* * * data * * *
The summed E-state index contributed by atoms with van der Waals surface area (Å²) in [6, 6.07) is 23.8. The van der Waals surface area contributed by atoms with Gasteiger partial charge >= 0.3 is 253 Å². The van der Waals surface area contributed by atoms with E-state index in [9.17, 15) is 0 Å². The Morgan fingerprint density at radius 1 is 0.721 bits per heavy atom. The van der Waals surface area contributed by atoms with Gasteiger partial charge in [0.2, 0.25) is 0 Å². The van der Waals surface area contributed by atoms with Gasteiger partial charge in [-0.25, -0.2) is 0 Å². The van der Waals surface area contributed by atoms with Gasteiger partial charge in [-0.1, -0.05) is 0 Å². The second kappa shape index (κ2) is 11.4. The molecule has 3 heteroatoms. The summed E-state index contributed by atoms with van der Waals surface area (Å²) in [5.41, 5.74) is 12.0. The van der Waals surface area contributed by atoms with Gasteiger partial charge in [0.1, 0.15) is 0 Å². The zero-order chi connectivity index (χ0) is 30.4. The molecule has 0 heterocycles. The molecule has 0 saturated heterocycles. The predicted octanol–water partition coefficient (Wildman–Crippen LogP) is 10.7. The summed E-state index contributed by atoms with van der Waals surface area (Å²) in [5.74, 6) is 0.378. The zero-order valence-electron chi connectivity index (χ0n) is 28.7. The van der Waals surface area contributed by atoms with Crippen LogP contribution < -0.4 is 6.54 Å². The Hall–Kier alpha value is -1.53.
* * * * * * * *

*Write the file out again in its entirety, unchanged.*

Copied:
The summed E-state index contributed by atoms with van der Waals surface area (Å²) in [6, 6.07) is 23.8. The van der Waals surface area contributed by atoms with Gasteiger partial charge >= 0.3 is 253 Å². The van der Waals surface area contributed by atoms with E-state index in [9.17, 15) is 0 Å². The Morgan fingerprint density at radius 1 is 0.721 bits per heavy atom. The van der Waals surface area contributed by atoms with Gasteiger partial charge in [0.2, 0.25) is 0 Å². The van der Waals surface area contributed by atoms with Gasteiger partial charge in [-0.25, -0.2) is 0 Å². The van der Waals surface area contributed by atoms with Gasteiger partial charge in [-0.1, -0.05) is 0 Å². The second kappa shape index (κ2) is 11.4. The molecule has 3 heteroatoms. The summed E-state index contributed by atoms with van der Waals surface area (Å²) in [5.41, 5.74) is 12.0. The van der Waals surface area contributed by atoms with Gasteiger partial charge in [0.1, 0.15) is 0 Å². The zero-order chi connectivity index (χ0) is 30.4. The molecule has 0 heterocycles. The molecule has 0 saturated heterocycles. The predicted octanol–water partition coefficient (Wildman–Crippen LogP) is 10.7. The summed E-state index contributed by atoms with van der Waals surface area (Å²) in [5.74, 6) is 0.378. The zero-order valence-electron chi connectivity index (χ0n) is 28.7. The van der Waals surface area contributed by atoms with Crippen LogP contribution < -0.4 is 6.54 Å². The Hall–Kier alpha value is -1.53.